United States District Court, D. Nebraska
MEMORANDUM AND ORDER
Richard G. Kopf Senior United States District Judge.
filed a Complaint on February 13, 2017. (Filing No.
1.) He has been granted leave to proceed in forma
pauperis. (Filing No. 5.) The court now conducts an
initial review of Plaintiff s Complaint to determine whether
summary dismissal is appropriate under 28 U.S.C. §
SUMMARY OF COMPLAINT
is confined at the Lincoln Regional Center ("LRC").
(Filing No. 1.) He names the Department of Health
and Human Services ("DHHS") and four purported LRC
employees as Defendants in his Complaint. (Id. at
CM/ECF pp. 1-2.) The four employees are Stacy Sweeny
("Sweeny"), Dr. Roger Donovick ("Dr.
Donovick"), Dr. Dennis Connolly ("Dr.
Connolly"), and Theresa Hansen, RN ("Hansen").
alleges that, while playing football, he landed on another
person's foot and hurt his ankle. (Id. at CM/ECF
p. 3.) He heard "2 loud pops." (Id.) Two
staff members helped him to the medical ward, where Hansen
examined his foot. (Id.) Plaintiff alleges that
Hansen told him that his foot was sprained and gave him ice.
(Id.) This occurred on Saturday, August 6, 2016.
alleges that nothing else was done until Monday, August 8th,
when he saw Dr. Connolly. (Id.) Dr. Connolly ordered
x-rays. (Id.) Plaintiff alleges that nothing else
was done until Thursday, August 11th, when he was called to
Dr. Connolly's office. (Id.) Plaintiff learned
that day that a bone in his foot was fractured.
(Id.) He requested a boot be put on his foot, but
was told that he had an appointment with Dr. Bozart on August
16th and it would be discussed then. (Id.) Plaintiff
alleges that, for the next three days, he requested that
something be put on his foot but nursing staff told him that
Dr. Connolly stated that he had to wait for his appointment
with Dr. Bozart. (Id. at CM/ECF p. 4.) On August
16th, Dr. Bozart put Plaintiffs foot in a boot.
alleges that, on November 8th, he had a follow-up appointment
with Dr. Bozart, who took a new set of x-rays. (Id.)
The x-rays showed that the bone in Plaintiffs foot had not
healed properly. (Id.) Plaintiff was told that he
had to have surgery and a screw would "fix it."
(Id.) Plaintiff alleges that, on November 24th, he
asked Hansen if the appointment for his surgery had been
made. (Id.) He was told that it had not.
(Id.) The surgery was scheduled for December 8th.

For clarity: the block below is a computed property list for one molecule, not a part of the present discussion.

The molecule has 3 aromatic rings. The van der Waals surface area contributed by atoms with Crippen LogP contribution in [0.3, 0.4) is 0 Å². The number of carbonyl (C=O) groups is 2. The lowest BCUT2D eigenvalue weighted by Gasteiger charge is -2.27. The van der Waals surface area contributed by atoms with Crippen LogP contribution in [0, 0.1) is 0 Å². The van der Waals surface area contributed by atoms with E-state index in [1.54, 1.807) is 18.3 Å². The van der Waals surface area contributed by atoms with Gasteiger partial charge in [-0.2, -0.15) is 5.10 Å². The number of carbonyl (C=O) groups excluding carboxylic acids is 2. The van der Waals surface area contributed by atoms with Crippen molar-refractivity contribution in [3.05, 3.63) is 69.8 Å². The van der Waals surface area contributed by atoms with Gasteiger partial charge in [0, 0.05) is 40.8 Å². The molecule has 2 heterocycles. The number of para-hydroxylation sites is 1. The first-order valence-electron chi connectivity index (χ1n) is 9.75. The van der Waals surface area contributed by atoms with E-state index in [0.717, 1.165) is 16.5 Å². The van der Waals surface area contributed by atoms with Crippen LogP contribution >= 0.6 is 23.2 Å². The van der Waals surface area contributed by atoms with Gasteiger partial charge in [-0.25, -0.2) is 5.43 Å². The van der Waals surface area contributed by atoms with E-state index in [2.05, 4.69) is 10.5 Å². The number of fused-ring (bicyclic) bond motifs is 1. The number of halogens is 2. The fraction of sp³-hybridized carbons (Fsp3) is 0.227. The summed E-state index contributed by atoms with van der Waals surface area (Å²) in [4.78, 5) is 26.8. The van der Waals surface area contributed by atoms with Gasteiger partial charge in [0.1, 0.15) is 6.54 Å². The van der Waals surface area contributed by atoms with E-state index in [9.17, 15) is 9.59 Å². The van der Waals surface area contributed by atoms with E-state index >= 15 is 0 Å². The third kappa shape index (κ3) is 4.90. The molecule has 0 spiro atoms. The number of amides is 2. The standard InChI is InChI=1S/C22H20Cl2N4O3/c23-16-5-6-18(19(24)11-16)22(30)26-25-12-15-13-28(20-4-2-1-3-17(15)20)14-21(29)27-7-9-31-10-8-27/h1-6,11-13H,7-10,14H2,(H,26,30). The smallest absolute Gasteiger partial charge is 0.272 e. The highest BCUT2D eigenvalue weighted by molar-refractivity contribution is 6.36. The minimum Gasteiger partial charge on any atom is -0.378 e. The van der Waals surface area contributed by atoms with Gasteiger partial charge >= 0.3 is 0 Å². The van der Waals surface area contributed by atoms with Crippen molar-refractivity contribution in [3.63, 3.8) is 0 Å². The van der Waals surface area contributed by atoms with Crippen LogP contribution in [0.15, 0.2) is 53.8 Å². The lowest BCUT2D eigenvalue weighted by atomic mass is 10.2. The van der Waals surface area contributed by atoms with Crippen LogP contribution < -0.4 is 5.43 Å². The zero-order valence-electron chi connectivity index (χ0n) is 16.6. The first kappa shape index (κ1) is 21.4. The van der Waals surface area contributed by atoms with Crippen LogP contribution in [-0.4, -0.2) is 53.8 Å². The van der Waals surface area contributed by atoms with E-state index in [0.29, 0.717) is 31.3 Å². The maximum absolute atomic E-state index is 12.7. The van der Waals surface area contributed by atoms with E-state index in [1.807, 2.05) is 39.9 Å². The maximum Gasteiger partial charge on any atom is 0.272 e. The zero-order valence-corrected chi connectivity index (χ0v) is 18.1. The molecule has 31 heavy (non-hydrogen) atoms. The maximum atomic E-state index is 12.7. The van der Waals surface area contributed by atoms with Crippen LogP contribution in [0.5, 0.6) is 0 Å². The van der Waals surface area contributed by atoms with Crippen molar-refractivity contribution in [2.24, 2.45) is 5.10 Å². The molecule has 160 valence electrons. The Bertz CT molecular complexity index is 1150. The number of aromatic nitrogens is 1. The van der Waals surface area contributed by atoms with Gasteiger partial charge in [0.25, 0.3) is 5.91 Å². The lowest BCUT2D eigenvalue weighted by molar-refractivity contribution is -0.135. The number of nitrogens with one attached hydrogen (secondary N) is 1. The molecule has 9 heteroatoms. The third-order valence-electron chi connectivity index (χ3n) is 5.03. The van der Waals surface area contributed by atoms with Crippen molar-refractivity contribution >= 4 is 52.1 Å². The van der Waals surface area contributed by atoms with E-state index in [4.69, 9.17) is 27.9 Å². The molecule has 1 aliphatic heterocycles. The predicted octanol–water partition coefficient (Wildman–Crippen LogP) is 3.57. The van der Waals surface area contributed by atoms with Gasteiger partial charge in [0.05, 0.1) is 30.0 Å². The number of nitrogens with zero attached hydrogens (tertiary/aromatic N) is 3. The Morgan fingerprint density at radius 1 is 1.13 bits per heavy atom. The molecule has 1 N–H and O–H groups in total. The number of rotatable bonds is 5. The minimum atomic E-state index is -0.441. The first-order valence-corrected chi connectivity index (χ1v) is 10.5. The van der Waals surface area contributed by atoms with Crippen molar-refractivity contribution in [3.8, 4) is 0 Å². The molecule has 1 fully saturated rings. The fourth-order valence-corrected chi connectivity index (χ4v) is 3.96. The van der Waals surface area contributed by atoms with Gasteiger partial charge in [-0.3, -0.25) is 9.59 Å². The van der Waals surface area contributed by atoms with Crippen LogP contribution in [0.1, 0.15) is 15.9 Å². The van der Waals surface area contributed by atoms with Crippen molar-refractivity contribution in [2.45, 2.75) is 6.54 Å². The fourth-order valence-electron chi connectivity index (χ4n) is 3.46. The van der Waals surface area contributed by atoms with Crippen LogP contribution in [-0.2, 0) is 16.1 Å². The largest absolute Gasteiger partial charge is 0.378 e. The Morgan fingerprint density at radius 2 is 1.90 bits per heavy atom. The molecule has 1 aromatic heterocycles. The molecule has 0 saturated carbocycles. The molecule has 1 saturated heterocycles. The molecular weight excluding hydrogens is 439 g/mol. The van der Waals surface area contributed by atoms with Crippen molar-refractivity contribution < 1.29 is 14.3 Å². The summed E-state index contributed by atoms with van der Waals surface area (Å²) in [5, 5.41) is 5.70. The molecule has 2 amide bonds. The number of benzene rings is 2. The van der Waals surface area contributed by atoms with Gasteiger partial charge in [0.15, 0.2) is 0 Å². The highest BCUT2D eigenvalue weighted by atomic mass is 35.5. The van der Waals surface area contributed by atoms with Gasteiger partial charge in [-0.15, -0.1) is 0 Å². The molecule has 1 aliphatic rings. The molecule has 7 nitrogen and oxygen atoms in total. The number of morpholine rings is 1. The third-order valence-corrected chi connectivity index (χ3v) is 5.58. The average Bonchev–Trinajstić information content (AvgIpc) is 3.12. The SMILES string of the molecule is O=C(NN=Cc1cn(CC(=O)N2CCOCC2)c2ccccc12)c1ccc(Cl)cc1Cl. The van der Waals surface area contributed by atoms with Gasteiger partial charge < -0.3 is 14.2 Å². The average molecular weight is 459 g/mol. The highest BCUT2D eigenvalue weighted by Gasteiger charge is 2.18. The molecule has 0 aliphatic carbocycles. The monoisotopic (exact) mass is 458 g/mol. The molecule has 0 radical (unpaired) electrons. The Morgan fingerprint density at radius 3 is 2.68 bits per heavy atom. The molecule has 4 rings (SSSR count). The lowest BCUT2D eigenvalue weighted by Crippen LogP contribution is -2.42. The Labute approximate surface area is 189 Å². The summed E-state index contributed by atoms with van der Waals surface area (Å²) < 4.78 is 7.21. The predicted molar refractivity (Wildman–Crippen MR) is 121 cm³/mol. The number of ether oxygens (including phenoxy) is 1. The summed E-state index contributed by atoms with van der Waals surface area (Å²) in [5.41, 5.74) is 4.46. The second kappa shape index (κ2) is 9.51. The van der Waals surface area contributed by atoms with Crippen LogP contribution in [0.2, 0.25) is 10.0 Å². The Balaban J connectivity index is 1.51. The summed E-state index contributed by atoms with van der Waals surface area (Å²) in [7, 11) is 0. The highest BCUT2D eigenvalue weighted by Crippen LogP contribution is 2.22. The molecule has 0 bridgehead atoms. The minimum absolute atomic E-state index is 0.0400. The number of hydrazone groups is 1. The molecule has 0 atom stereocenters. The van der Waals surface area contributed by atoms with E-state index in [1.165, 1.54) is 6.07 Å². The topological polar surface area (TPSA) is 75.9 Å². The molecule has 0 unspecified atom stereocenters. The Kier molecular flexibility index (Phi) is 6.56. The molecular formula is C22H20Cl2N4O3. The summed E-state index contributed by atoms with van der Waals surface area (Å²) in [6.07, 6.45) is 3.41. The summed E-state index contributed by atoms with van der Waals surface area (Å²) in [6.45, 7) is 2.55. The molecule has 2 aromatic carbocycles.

asserts claims under 42 U.S.C. § 1983 for failure to
"provide necessary and appropriate healthcare."
(Id. at CM/ECF p. 5.) He also asserts claims under
Title II of the Americans with Disabilities Act
("ADA") and Section 504 of the Rehabilitation Act
("RA") "for failing to provide reasonable
accommodations and/or modifications to policies to receive
healthcare in the most integrated setting appropriate to the
Plaintiffs needs." (Id.) Plaintiff continues,
"By not immediately transporting the Plaintiff to the
hospital the day the injury occurred and by after finding
that bone to be fractured, not doing anything until a week
later." (Id.) Plaintiff contends that, as
result of his injury, he was "passed over" for a
job. (Id. at CM/ECF p. 4.) He also states that he
"was denied work. My job was given to someone else due
to my injury." (Id. at CM/ECF p. 6.) He seeks
monetary damages and asks that the "Lincoln Regional
Center Medical Department be placed under
APPLICABLE STANDARDS OF REVIEW
court is required to review in forma pauperis complaints to
determine whether summary dismissal is appropriate.
See 28 U.S.C. § 1915(e). The court must dismiss
a complaint or any portion of it that states a frivolous or
malicious claim, that fails to state a claim upon which
relief may be granted, or that seeks monetary relief from a
defendant who is immune from such relief. 28 U.S.C. §
plaintiffs must set forth enough factual allegations to
"nudge their claims across the line from conceivable
to plausible, " or "their complaint must be
dismissed." Bell Atlantic Corp. v. Twombly, 550
U.S. 544, 569-70 (2007); see also Ashcroft v. Iqbal,
556 U.S. 662, 678 (2009) ("A claim has facial
plausibility when the plaintiff pleads factual content that
allows the court to draw the reasonable inference that the
defendant is liable for the misconduct alleged.").
essential function of a complaint under the Federal Rules of
Civil Procedure is to give the opposing party 'fair
notice of the nature and basis or grounds for a claim, and a
general indication of the type of litigation
involved.'" Topchian v. JPMorgan Chase Bank,
N.A., 760 F.3d 843, 848 (8th Cir. 2014) (quoting
Hopkins v. Saunders, 199 F.3d 968, 973 (8th Cir.
1999)). However, "[a] pro se complaint must be liberally
construed, and pro se litigants are held to a lesser pleading
standard than other parties." Topchian, 760
F.3d at 849 (internal quotation marks and citations omitted).